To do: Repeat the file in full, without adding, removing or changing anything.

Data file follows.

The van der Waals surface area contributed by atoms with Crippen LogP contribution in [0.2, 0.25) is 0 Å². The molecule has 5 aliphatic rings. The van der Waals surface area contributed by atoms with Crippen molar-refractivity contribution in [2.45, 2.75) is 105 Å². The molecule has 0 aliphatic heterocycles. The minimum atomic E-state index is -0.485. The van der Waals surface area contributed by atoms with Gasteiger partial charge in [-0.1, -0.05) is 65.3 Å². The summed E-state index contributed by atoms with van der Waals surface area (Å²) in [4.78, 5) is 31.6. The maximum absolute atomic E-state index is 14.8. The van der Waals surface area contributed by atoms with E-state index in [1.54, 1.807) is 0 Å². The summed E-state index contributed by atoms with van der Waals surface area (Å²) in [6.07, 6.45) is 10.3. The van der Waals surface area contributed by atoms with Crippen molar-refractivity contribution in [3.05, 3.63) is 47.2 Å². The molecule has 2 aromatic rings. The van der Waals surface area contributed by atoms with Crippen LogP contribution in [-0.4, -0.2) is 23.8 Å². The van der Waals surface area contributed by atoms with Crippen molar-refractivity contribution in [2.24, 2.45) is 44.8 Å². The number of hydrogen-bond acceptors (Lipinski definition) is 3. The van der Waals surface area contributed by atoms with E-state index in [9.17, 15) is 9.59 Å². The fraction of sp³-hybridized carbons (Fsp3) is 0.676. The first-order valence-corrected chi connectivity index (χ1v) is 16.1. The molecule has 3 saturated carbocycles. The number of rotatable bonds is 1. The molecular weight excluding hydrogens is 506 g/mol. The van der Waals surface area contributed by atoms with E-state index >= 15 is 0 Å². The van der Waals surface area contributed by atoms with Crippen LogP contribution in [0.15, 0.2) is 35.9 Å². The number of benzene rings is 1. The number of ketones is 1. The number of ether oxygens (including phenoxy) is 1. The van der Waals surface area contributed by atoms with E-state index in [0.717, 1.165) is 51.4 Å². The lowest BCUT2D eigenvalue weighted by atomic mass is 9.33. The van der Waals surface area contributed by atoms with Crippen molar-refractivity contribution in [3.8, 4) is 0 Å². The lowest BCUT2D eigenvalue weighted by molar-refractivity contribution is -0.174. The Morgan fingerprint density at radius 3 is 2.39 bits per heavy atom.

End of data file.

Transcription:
The van der Waals surface area contributed by atoms with Crippen LogP contribution in [0.2, 0.25) is 0 Å². The molecule has 5 aliphatic rings. The van der Waals surface area contributed by atoms with Crippen molar-refractivity contribution in [2.45, 2.75) is 105 Å². The molecule has 0 aliphatic heterocycles. The minimum atomic E-state index is -0.485. The van der Waals surface area contributed by atoms with Gasteiger partial charge in [-0.1, -0.05) is 65.3 Å². The summed E-state index contributed by atoms with van der Waals surface area (Å²) in [4.78, 5) is 31.6. The maximum absolute atomic E-state index is 14.8. The van der Waals surface area contributed by atoms with E-state index in [1.54, 1.807) is 0 Å². The summed E-state index contributed by atoms with van der Waals surface area (Å²) in [6.07, 6.45) is 10.3. The van der Waals surface area contributed by atoms with Crippen molar-refractivity contribution in [3.05, 3.63) is 47.2 Å². The molecule has 2 aromatic rings. The van der Waals surface area contributed by atoms with Crippen LogP contribution in [-0.4, -0.2) is 23.8 Å². The van der Waals surface area contributed by atoms with Crippen molar-refractivity contribution in [2.24, 2.45) is 44.8 Å². The number of hydrogen-bond acceptors (Lipinski definition) is 3. The van der Waals surface area contributed by atoms with E-state index in [9.17, 15) is 9.59 Å². The fraction of sp³-hybridized carbons (Fsp3) is 0.676. The first-order valence-corrected chi connectivity index (χ1v) is 16.1. The molecule has 3 saturated carbocycles. The number of rotatable bonds is 1. The molecular weight excluding hydrogens is 506 g/mol. The van der Waals surface area contributed by atoms with E-state index >= 15 is 0 Å². The van der Waals surface area contributed by atoms with Crippen LogP contribution in [0.15, 0.2) is 35.9 Å². The number of benzene rings is 1. The number of ketones is 1. The number of ether oxygens (including phenoxy) is 1. The van der Waals surface area contributed by atoms with E-state index in [0.717, 1.165) is 51.4 Å². The lowest BCUT2D eigenvalue weighted by atomic mass is 9.33. The van der Waals surface area contributed by atoms with Crippen molar-refractivity contribution in [3.8, 4) is 0 Å². The lowest BCUT2D eigenvalue weighted by molar-refractivity contribution is -0.174. The Morgan fingerprint density at radius 3 is 2.39 bits per heavy atom.